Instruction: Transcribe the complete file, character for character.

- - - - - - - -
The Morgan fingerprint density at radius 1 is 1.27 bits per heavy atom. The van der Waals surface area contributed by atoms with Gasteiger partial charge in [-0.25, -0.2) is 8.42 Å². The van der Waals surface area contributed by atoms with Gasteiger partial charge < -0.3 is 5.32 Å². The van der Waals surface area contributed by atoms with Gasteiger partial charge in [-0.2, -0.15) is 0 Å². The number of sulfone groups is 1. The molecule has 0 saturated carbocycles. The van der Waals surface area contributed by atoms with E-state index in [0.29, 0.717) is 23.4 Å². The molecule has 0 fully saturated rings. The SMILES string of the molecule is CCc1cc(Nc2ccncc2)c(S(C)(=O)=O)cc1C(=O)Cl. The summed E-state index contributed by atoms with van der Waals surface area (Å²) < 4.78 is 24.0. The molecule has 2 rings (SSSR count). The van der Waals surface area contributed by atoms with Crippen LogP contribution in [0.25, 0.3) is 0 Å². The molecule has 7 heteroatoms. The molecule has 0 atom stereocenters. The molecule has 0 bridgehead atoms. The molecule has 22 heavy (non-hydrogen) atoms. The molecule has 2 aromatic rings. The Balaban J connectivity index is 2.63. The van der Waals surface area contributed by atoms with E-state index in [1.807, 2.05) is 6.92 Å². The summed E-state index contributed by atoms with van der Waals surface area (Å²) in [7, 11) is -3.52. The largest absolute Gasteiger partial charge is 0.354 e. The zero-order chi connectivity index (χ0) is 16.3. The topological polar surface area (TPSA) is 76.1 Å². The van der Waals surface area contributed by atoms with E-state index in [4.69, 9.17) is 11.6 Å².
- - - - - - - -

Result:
The Morgan fingerprint density at radius 1 is 1.27 bits per heavy atom. The van der Waals surface area contributed by atoms with Gasteiger partial charge in [-0.25, -0.2) is 8.42 Å². The van der Waals surface area contributed by atoms with Gasteiger partial charge < -0.3 is 5.32 Å². The van der Waals surface area contributed by atoms with Gasteiger partial charge in [-0.2, -0.15) is 0 Å². The number of sulfone groups is 1. The molecule has 0 saturated carbocycles. The van der Waals surface area contributed by atoms with E-state index in [0.29, 0.717) is 23.4 Å². The molecule has 0 fully saturated rings. The SMILES string of the molecule is CCc1cc(Nc2ccncc2)c(S(C)(=O)=O)cc1C(=O)Cl. The summed E-state index contributed by atoms with van der Waals surface area (Å²) < 4.78 is 24.0. The molecule has 2 rings (SSSR count). The van der Waals surface area contributed by atoms with Crippen LogP contribution in [0.25, 0.3) is 0 Å². The molecule has 7 heteroatoms. The molecule has 0 atom stereocenters. The molecule has 0 bridgehead atoms. The molecule has 22 heavy (non-hydrogen) atoms. The molecule has 2 aromatic rings. The Balaban J connectivity index is 2.63. The van der Waals surface area contributed by atoms with E-state index in [1.807, 2.05) is 6.92 Å². The summed E-state index contributed by atoms with van der Waals surface area (Å²) in [7, 11) is -3.52. The largest absolute Gasteiger partial charge is 0.354 e. The zero-order chi connectivity index (χ0) is 16.3. The topological polar surface area (TPSA) is 76.1 Å². The van der Waals surface area contributed by atoms with E-state index in [4.69, 9.17) is 11.6 Å².